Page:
Pets without PETs: on pet owners’ under-estimation of privacy concerns in pet wearables

Dirk van der Linden, Matthew Edwards, Irit Hadar, Anna Zamansky

Research output: Contribution to journalArticlepeer-review


We report on a mixed-method, comparativestudy investigating whether there is a difference betweenprivacy concerns expressed about pet wearables as op-posed to human wearables – and more importantly,why.We extracted the privacy concerns found in product re-views (N=8,038) of pet wearables (activity, location,and dual-function trackers), contrasting the (lack of)concerns and misuse to a curated set of reviews for sim-ilar human-oriented wearables (N=20,431). Our findingsindicate that, while overall very few privacy concerns areexpressed in product reviews, for pet wearables they areexpressed even less, even though consumers use thesedevices in a manner which impacts both personal andbystander privacy. An additional survey of pet owners(N=201) eliciting what factors would cause them to notpurchase (or stop using) pet wearables indicated compa-rably few privacy concerns, strengthening the represen-tativeness of our findings. A thematic analysis revealsthat the lack of privacy concerns may be explained by,among other factors, emotional drivers to purchase thedevice, and prioritization of (desired) functionality tosupport those emotional drivers over privacy require-ments. Moreover, we found that pet wearables are usedin different ways than originally intended, which raisenovel privacy implications to be dealt with. We proposethat in order to move towards more privacy-conscioususe of pet wearables, a combination of understandingconsumer rationale and behavior as well as ensuringdata protection legislation is adequate to real-world useis needed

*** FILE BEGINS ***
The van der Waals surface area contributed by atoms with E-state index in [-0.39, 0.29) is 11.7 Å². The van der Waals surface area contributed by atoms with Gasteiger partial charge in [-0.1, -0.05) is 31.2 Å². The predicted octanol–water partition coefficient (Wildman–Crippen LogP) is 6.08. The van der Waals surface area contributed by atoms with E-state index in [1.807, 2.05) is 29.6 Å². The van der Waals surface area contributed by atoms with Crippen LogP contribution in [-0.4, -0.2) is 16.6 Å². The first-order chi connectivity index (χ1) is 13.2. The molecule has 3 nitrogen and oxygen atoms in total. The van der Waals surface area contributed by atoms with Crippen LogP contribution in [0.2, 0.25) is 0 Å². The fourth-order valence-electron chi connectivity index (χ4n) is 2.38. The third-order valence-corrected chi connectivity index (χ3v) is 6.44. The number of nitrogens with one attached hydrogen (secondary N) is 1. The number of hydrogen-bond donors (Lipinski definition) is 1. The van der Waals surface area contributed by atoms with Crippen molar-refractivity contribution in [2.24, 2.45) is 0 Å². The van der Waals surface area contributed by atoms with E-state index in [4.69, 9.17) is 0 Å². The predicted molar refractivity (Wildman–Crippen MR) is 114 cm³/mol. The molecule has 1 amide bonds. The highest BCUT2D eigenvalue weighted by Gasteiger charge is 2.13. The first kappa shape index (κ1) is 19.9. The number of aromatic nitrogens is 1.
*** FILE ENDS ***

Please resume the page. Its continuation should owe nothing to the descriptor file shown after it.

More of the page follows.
Original languageEnglish
Pages (from-to)143-164
Number of pages22
JournalProceedings on Privacy Enhancing Technologies
Issue number1
StatePublished - 2020


Dive into the research topics of 'Pets without PETs: on pet owners’ under-estimation of privacy concerns in pet wearables'. Together they form a unique fingerprint.

Cite this